Dancla was a prolific composer and won seven prizes altogether for his string quartets (14 in all) and his works for male chorus. However it is through his didactic works that his music survives. He composed more than 130 pieces for the violin. His most famous pieces (all four for violin) are the Ecole du mécanisme Op.74, his 20 Etudes brillantes Op.73, his Airs Varieés (based on famous operatic themes of his day) and a Progressive Method for violin beginners (published by Ricordi). Published by Schott are the 3 books on the "School of Melody". Each book contains a small collection of melodic encore pieces, which as regards melody are to be considered the ultimate test of purity and legato playing. Book 1 is a fine test for early (Grade 2) stage youngsters who have grasped the essence of a true singing tone. Dancla also wrote a book with a list of his works: 'Notes et souvenirs' (Paris, 1893, 2/1898). Dancla is regarded as the last exponent of the classical French school of violin playing.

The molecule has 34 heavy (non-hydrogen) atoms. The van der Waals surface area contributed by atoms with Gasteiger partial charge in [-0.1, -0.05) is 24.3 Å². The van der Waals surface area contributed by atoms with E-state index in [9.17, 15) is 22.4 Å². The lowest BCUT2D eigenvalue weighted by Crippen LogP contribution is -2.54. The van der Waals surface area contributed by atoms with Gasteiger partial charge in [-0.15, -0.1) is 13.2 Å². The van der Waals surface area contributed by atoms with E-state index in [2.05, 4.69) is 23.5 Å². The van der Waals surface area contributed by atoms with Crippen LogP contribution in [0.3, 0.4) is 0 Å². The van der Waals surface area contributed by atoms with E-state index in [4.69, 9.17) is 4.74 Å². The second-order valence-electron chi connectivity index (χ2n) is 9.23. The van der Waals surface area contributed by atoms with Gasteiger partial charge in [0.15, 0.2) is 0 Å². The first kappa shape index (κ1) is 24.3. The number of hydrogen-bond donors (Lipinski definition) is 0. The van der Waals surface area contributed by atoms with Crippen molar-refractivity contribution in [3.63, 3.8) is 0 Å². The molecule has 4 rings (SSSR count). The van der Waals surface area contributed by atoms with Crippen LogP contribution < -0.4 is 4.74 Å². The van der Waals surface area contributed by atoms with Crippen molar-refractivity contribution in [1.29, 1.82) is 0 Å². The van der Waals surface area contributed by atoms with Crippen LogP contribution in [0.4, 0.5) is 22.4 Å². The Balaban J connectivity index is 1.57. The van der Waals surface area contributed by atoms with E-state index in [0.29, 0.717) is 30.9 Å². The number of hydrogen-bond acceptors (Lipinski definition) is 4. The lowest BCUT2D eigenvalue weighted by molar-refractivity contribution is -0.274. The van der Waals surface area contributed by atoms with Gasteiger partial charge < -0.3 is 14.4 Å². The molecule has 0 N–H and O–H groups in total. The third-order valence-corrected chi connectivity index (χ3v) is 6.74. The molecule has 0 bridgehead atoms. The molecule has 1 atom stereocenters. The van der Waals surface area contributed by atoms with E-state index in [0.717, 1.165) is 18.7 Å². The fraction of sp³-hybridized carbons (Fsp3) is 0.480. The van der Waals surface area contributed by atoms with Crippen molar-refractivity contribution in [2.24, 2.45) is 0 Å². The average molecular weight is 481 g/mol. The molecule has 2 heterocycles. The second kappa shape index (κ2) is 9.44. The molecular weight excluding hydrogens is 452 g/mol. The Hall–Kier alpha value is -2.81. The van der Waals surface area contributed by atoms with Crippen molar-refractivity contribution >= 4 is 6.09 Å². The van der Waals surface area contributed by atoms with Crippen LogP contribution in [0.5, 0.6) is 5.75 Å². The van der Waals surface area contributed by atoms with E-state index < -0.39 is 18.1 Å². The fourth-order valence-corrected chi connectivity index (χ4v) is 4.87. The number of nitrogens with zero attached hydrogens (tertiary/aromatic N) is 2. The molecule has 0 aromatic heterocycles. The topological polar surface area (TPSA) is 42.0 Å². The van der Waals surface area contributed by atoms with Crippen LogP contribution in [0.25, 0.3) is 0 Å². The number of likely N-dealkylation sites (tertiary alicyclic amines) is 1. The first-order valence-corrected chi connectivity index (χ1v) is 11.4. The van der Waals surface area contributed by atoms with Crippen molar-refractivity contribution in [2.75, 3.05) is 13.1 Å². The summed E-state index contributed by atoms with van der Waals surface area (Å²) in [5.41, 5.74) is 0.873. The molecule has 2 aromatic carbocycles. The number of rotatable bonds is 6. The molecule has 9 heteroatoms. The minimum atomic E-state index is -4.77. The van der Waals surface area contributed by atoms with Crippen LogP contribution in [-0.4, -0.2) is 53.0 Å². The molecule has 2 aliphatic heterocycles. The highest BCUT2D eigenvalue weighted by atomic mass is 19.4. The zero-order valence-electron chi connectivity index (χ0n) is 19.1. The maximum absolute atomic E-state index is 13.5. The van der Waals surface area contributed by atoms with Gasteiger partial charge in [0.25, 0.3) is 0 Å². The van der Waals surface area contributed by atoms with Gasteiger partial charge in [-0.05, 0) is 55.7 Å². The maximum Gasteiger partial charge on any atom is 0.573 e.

Charles Dancla : Regarded as the last exponent of the classical French school of violin playing. Teacher at the Paris Conservatoire during the second half of the 19th Century. Now appreciated for his excellent violin compositions which are very sought-after both for their concert style and their didactic value.
Arnaud Philipe Dancla (Bagnères de Bigorre, 1 Jan 1819 - Bagnères de Bigorre, 1 Feb 1862) Cellist and composer and brother of Charles Dancla. Studied the Cello with Norblin at the Conservatoire, winning a premier prix in 1841. Wrote studies and concert pieces for the Cello. Illness forced his early retirement to his native town.